Lothianism - Allegory for Christianity.   Posted by DungeonKeeper.Group: 0
DungeonKeeper
 GM, 143 posts
Sun 24 Apr 2016
at 16:06
Lothianism - Allegory for Christianity
Out of character discussion about the parallels of Lothianism and Christianity. Or just about religion in general, either in the Ptolus setting or in our own real world.

This message was lightly edited by the GM at 16:10, Sun 24 Apr 2016.

DungeonKeeper
 GM, 145 posts
Sun 24 Apr 2016
at 16:47
Lothianism - Allegory for Christianity
This is from the Ptolus Player's Guide:

"Lothian was a mortal who lived about fifteen hundred years ago. He ascended to godhood based on his own good works and strength of spirit. Lothian today is the lawful good god of justice and purity. His followers usually take one aspect or the other (justice or purity), focusing on either Lothianís lawful or his good qualities. In his lawful aspect, Lothian is the Lawgiver. In his good aspect, he is called the Daykeeper. In either case, he remains a staunch foe of cruelty and destruction and harbors a particular hatred of undead. He promotes peace, harmony, and safety. His symbol is an ankh crucifix."

Lothian is an allegory that Monte Cook put in the Ptolus setting. He represents a fantasy world deity that works like modern Christianity (Jesus Christ).

Monte Cook put him in this setting so that the setting could mirror the good and the bad things that Christianity has brought in the real world.

As a Christian, I understand that many, many people throughout history since Jesus was on this world have used his teachings for their own personal gains, goals, and ambitions. Many governments have used his teachings as a means to suppress and control their subjects. Many, many people have died over arguments of Christian theology, or wars between other incompatible belief systems. It's sad, but it was inevitable.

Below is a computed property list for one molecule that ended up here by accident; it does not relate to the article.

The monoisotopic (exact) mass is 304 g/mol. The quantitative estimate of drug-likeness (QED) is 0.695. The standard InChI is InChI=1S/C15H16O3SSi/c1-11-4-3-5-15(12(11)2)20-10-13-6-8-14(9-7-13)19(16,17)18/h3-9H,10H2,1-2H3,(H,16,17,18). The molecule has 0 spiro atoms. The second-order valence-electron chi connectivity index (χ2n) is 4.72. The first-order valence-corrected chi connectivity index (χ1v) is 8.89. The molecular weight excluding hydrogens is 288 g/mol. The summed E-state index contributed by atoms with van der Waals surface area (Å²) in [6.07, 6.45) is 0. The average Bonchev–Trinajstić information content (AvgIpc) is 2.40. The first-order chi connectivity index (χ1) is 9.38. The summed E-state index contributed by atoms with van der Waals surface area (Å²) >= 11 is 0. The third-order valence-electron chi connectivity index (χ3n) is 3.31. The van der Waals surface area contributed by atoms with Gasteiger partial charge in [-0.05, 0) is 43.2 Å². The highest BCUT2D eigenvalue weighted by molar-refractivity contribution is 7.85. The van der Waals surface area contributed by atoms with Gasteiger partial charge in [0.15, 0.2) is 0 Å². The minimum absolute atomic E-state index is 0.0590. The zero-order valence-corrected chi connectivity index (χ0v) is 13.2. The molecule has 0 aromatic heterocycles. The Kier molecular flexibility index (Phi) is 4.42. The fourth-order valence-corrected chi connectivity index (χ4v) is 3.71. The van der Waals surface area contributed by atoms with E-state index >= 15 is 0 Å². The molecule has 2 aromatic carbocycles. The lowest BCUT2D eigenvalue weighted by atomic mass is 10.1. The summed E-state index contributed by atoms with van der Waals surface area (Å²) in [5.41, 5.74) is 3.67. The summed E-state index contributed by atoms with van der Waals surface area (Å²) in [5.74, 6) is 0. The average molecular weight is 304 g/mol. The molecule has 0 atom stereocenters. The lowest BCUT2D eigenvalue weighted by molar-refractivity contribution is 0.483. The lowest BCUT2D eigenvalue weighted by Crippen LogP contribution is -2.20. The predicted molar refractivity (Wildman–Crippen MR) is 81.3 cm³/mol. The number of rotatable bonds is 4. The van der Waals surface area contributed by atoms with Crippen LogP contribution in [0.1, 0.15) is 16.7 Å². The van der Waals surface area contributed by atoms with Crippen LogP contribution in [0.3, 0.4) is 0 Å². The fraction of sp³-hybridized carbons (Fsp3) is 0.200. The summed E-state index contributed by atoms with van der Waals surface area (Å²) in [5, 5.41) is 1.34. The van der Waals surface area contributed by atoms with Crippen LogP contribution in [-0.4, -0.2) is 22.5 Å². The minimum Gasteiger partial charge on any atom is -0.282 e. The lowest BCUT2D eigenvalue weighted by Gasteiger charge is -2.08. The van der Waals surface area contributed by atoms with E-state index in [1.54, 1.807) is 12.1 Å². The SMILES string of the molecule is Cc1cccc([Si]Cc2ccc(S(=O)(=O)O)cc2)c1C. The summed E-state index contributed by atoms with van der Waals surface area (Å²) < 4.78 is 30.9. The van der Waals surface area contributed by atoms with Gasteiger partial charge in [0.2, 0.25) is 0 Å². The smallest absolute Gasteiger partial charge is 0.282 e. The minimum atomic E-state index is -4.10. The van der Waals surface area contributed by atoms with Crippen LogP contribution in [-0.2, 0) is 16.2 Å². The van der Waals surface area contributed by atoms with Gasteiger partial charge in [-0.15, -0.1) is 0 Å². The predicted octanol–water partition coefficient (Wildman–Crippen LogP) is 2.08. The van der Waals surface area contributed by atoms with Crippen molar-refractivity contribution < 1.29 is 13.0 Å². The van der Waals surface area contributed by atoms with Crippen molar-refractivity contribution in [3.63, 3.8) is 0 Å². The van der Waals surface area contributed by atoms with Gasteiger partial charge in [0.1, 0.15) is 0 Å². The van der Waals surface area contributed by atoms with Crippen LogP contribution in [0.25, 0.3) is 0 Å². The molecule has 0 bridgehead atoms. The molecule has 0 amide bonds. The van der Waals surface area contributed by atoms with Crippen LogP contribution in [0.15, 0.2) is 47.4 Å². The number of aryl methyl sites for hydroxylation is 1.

Jesus himself predicted this would happen.

Matthew 10:34-36 (NIV)

34 Do not suppose that I have come to bring peace to the earth. I did not come to bring peace, but a sword. 35 For I have come to turn

ď Ďa man against his father,
a daughter against her mother,
a daughter-in-law against her mother-in-lawó
36a manís enemies will be the members of his own household.íc

That last bit is Jesus quoting the scripture of his time, of the Prophet Micah's prophecy about what would happen to Israel as they continually turned away from God's ways again and again, predicting the fall of Israel.

So Jesus knew his presence on earth, his birth, death on the cross, and resurrection would be controversial to the point of bloodshed. He knew that there would be wars. Because he knows the nature of mankind, and he knows that few will give up their own nature to follow the nature of God.

So, right, Lothian is supposed to represent the dichotomy of modern Christianity. There are millions of people today who claim to be followers of Christ but have absolutely no clue what that means. They talk about rules, do's, do-not's. They quote the scriptures out of context. This is people like that horrible Westboro Baptist Church in Kansas that is always in the news for protesting things in a ridiculously non-Christ-like way being holier-than-thou mega-jerks. That's not Christian. There's nothing in the Bible to support that attitude and behavior. It sickens me. "Judge NOT, lest you also be judged." "Let him who has no sin be the one to cast the first stone" (against the prostitute some people like Westboro in Jesus' day wanted to stone to death). Many scriptures talking about how only God can condemn people, and that we're to love people regardless of their sin.

That is the Lawgiver followers of Lothian, they are the Westboro Church Lothians.

Then there's the Christians that give of their time, their money, their hearts, their souls, to help their fellow mankind. The ones that pray for people rather than judge them. The ones that believe it when Jesus said "Love" was the most important commandment of all. The ones that preach compassion, forgiveness, respect, fairness, tenderness, kindness, and love. These are the quiet Christians you don't see in the news because they're doing good works without taking credit for it, because it is just the RIGHT THING TO DO.